# Topics in Modal Logic (Fall 2019)

This page concerns the course `Topics in Modal Logic', taught at the University of Amsterdam from October - December 2019.

## Practicalities

### Staff

• Lecturer: Yde Venema (y dot venema at uva dot nl, phone: 525 5299)

### Dates & location:

• Classes run from 29 October until 12 December; there will be 13/14 classes in total.
• There are two classes weekly, on Tuesdays from 13.00 - 14.45, and on Thursdays from 15.00 - 16.45, both in room F2.19 (ILLC building, Science Park).
• There is an exam on Tuesday 17 December, from 09.00 - 12.00, in room SP G0.05 (Science Park).

• Grading is primarily through homework assignments, and a written exam at the end of the course.
For the later part of the course additional/alternative requirements may apply (such as working out lecture notes).
See the separate page on grading for more details.

## Course Description

Modal languages are simple yet expressive and flexible tools for describing all kinds of relational structures. Thus modal logic finds applications in many disciplines such as computer science, mathematics, linguistics or economics. Notwithstanding this enormous diversity in appearance and application area, modal logics have a great number of properties in common. This common mathematical backbone form the content of this course, the exact topics change from year to year.

This year, the course will be devoted to connections between coalgebra and modal logic. We will provide an introduction to the notion of a coalgebra and its connection with modal logic. In a nutshell, we will see how:

• universal coalgebra is a unifying theory for many state-based evolving structures including deterministic finite automata, Kripke structures and non-wellfounded sets;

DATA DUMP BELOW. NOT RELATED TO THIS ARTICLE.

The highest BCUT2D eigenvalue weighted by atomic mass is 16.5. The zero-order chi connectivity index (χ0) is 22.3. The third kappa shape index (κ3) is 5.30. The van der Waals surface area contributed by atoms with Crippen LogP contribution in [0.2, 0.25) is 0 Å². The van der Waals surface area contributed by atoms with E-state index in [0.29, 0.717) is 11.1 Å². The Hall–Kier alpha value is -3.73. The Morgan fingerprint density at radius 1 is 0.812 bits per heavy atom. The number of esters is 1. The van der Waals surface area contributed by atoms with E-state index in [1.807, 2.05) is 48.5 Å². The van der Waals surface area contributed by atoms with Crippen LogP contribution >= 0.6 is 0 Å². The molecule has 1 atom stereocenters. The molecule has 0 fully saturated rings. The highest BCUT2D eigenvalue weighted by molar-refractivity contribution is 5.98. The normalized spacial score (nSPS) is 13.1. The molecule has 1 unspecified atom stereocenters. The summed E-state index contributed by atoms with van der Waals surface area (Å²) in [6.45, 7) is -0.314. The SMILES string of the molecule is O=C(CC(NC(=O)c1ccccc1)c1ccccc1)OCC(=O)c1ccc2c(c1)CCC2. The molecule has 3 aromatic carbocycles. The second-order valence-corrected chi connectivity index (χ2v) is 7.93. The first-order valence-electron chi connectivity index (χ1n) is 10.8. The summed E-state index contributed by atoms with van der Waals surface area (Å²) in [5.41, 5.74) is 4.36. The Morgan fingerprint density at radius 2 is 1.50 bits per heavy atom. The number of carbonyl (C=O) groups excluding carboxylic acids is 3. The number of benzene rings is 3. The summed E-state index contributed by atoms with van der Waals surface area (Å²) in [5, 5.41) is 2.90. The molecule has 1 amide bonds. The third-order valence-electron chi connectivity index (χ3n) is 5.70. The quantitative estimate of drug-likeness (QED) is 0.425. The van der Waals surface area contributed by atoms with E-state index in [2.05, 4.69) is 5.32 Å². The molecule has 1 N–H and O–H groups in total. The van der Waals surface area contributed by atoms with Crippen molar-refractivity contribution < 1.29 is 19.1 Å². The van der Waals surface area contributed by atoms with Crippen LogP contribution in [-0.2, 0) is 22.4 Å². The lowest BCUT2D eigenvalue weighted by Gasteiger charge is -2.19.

• universal coalgebra can be used to unify many different branches of modal logic under the umbrella of coalgebraic modal logic.

Course Content Here is a tentative list of topics to be covered:

• introduction to coalgebra: definition and examples
• coalgebraic modal logic: examples
• final coalgebras and coinduction
• behavioral equivalence and bisimilarity
• covarieties and structural operations
• Moss' coalgebraic modality
• logics based on predicate liftings
• one-step coalgebraic logic
• properties and desiderata of coalgebraic logics
• finite models: filtration and finite model property
• completeness for coalgebraic modal logics
• coalgebraic fixpoint logics and coalgebra automata
• topological coalgebras and Stone-type dualities
• algebra & coalgebra: analogies & dualities

### Prerequisites

The course is an advanced master course, and we assume that students possess some mathematical maturity; some basic knowledge of algebra and topology will be handy.

We do presuppose some basic skills and background knowledge on modal logic:

• required: familiarity with the syntax and semantics of modal languages, and the notion of bisimulation. More precisely, we build on the material covered in the first weeks of the course Introduction to Modal Logic, corresponding to the sections 1.1-1.3, 2.1-2.3 of the Modal Logic book.
• recommended (but not strictly necessary): previous exposure to the completeness proof of modal logic, and in particular, to the notion of the canonical frame.
No previous exposure to category theory is assumed.
Comments, complaints, questions: mail Yde Venema